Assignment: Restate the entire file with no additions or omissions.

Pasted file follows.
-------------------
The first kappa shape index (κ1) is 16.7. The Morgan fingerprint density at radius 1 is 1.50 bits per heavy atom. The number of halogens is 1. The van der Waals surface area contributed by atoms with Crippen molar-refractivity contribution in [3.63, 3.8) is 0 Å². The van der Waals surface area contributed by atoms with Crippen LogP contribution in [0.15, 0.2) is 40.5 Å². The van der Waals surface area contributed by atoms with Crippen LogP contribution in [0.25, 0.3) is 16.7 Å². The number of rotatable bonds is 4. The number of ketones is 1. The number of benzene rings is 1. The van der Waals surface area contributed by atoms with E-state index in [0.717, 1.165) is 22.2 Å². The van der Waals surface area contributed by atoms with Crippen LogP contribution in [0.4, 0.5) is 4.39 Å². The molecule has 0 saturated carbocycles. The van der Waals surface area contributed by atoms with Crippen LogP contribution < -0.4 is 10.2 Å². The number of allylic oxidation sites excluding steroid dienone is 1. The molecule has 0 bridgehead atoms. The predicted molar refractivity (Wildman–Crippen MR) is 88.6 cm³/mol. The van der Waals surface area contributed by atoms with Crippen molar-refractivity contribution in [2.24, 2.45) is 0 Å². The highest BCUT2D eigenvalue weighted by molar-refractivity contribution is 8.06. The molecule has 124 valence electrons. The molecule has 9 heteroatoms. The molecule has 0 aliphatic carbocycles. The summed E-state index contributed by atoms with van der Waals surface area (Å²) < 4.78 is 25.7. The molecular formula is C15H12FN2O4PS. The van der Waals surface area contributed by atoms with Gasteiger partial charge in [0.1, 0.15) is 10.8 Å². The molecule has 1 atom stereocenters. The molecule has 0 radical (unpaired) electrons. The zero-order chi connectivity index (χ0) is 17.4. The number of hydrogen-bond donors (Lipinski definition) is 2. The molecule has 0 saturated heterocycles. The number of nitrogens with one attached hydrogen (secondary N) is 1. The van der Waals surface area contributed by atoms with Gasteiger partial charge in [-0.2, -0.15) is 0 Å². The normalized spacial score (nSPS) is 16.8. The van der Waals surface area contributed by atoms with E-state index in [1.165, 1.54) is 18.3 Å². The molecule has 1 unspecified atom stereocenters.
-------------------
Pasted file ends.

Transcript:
The first kappa shape index (κ1) is 16.7. The Morgan fingerprint density at radius 1 is 1.50 bits per heavy atom. The number of halogens is 1. The van der Waals surface area contributed by atoms with Crippen molar-refractivity contribution in [3.63, 3.8) is 0 Å². The van der Waals surface area contributed by atoms with Crippen LogP contribution in [0.15, 0.2) is 40.5 Å². The van der Waals surface area contributed by atoms with Crippen LogP contribution in [0.25, 0.3) is 16.7 Å². The number of rotatable bonds is 4. The number of ketones is 1. The number of benzene rings is 1. The van der Waals surface area contributed by atoms with E-state index in [0.717, 1.165) is 22.2 Å². The van der Waals surface area contributed by atoms with Crippen LogP contribution in [0.4, 0.5) is 4.39 Å². The molecule has 0 saturated carbocycles. The van der Waals surface area contributed by atoms with Crippen LogP contribution < -0.4 is 10.2 Å². The number of allylic oxidation sites excluding steroid dienone is 1. The molecule has 0 bridgehead atoms. The predicted molar refractivity (Wildman–Crippen MR) is 88.6 cm³/mol. The van der Waals surface area contributed by atoms with Crippen molar-refractivity contribution in [2.24, 2.45) is 0 Å². The highest BCUT2D eigenvalue weighted by molar-refractivity contribution is 8.06. The molecule has 124 valence electrons. The molecule has 9 heteroatoms. The molecule has 0 aliphatic carbocycles. The summed E-state index contributed by atoms with van der Waals surface area (Å²) < 4.78 is 25.7. The molecular formula is C15H12FN2O4PS. The van der Waals surface area contributed by atoms with Gasteiger partial charge in [0.1, 0.15) is 10.8 Å². The molecule has 1 atom stereocenters. The molecule has 0 radical (unpaired) electrons. The zero-order chi connectivity index (χ0) is 17.4. The number of hydrogen-bond donors (Lipinski definition) is 2. The molecule has 0 saturated heterocycles. The number of nitrogens with one attached hydrogen (secondary N) is 1. The van der Waals surface area contributed by atoms with Gasteiger partial charge in [-0.2, -0.15) is 0 Å². The normalized spacial score (nSPS) is 16.8. The van der Waals surface area contributed by atoms with E-state index in [1.165, 1.54) is 18.3 Å². The molecule has 1 unspecified atom stereocenters.